In one of the documentaries he's featured in, Neil deGrasse Tyson talked about the evolution of the eye.
The part that's always intrigued me is this:
Our eyes originally evolved to see in water. ... For land animals, the light carries images from the dry air into their still-watery eyes. That bends the light rays, causing all kinds of distortions. ... Our vision has never been as good since [our distant ancestors left the water to live on land]. ... 375 million years later, we still can't...discern fine details in near darkness, the way fish can.
I can think of at least two world building applications for eyes that evolved in air. In a fantasy setting, creatures that evolved in an elemental air plane, such as the Aarakocra in some retellings of the D&D multiverse, might have very different eyes from ours due to the relative lack of water in their home environment.
In a sci-fi setting, transhumans who want to "correct" our water-based vision to see better might re-engineer the evolution of human eyes.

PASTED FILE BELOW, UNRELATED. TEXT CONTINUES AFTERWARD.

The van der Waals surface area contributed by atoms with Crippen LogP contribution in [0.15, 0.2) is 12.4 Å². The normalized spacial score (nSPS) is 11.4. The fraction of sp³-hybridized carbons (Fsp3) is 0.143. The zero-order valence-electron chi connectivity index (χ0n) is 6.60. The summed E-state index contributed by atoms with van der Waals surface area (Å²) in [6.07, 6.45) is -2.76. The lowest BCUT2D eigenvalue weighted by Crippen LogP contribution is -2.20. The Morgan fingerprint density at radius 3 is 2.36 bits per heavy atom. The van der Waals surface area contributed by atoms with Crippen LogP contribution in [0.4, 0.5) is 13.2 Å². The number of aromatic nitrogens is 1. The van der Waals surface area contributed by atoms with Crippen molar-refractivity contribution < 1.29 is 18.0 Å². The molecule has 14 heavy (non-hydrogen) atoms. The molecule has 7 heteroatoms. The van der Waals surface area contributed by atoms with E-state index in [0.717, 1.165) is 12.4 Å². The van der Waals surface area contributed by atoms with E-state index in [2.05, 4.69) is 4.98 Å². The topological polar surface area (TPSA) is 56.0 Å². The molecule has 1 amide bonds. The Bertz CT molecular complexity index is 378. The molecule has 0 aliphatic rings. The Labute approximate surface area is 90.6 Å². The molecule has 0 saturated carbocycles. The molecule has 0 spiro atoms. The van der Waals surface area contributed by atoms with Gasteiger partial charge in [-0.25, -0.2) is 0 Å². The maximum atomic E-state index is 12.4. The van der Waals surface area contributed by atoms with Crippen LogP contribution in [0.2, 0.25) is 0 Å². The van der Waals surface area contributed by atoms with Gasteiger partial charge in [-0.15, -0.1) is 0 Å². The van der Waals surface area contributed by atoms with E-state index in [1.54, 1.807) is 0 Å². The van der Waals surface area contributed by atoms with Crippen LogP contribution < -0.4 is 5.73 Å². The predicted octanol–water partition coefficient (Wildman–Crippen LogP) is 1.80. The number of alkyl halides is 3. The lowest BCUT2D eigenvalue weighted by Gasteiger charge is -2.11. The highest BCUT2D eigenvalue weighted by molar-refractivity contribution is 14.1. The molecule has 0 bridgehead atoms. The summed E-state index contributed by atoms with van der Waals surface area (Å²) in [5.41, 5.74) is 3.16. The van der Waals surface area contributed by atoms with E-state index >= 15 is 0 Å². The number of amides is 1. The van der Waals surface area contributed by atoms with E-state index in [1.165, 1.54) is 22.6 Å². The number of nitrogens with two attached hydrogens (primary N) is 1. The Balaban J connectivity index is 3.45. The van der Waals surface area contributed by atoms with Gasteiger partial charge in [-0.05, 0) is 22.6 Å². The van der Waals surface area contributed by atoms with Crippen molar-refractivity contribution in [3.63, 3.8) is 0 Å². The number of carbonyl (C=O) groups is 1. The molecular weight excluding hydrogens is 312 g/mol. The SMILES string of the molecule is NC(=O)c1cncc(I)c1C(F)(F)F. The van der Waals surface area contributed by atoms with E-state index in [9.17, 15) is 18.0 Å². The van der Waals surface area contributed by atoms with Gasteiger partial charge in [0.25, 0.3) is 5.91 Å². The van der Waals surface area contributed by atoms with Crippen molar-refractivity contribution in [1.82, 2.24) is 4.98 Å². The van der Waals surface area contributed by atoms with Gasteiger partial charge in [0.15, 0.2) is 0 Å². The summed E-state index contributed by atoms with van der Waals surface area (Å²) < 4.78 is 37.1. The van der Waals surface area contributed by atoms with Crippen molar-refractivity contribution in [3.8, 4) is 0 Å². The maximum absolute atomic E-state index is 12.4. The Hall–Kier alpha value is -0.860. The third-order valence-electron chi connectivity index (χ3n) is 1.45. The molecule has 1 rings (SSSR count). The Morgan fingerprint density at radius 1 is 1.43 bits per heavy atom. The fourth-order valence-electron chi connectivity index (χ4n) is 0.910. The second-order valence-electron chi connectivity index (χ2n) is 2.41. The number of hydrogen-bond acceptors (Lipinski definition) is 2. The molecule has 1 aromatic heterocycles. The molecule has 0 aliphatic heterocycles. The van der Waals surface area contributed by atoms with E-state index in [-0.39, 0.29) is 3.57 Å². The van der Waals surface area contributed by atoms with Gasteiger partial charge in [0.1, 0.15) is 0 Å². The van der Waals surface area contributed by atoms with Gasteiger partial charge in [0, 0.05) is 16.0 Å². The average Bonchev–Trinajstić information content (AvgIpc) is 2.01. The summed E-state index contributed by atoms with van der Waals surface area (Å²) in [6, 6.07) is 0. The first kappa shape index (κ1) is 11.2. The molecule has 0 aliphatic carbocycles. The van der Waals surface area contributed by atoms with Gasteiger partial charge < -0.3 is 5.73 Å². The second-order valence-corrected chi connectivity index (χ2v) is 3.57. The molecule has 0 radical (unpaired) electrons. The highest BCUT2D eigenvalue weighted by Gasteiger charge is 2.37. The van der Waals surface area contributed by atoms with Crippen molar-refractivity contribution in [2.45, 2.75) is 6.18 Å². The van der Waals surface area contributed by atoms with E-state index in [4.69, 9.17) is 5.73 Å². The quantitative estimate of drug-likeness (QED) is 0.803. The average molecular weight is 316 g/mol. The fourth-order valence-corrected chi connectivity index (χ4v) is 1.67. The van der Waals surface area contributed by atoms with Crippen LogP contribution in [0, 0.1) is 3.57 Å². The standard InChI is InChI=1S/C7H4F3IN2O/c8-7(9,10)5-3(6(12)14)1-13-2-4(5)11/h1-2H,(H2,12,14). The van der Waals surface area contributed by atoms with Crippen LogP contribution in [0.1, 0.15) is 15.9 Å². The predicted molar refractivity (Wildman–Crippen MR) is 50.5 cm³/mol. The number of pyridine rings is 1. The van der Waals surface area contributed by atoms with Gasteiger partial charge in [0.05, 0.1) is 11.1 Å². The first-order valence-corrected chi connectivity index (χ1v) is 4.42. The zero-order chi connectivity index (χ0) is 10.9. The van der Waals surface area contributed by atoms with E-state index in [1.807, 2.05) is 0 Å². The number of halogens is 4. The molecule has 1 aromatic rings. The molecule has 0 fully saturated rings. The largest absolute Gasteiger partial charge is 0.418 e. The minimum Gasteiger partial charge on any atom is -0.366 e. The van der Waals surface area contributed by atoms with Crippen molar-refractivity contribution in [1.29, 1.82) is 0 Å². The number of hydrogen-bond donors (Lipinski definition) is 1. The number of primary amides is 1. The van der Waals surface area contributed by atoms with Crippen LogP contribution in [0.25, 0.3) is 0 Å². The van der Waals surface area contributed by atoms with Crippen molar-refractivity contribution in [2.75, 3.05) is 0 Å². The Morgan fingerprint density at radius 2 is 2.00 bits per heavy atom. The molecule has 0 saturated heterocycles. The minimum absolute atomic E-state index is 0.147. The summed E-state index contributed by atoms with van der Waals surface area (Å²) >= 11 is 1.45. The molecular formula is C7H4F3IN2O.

So, what would eyes that evolved in a "dry" gaseous atmosphere be like in comparison to the ones humans have now?
Edited for clarity:
I'm looking for how plausible and informative the response is regarding the physical structure of eyes that evolved in air instead of water. Thus the emphasis on what they would "be like," and the suggestion to compare them to the eyes we have now.
I specifically left out anything having to do with bacteria in deep time because, while I'd certainly consider such details supportive of the overall answer, the history of how and/or why the structures evolved seems to be its own unique question, and the site generally frowns on more than one question per... question.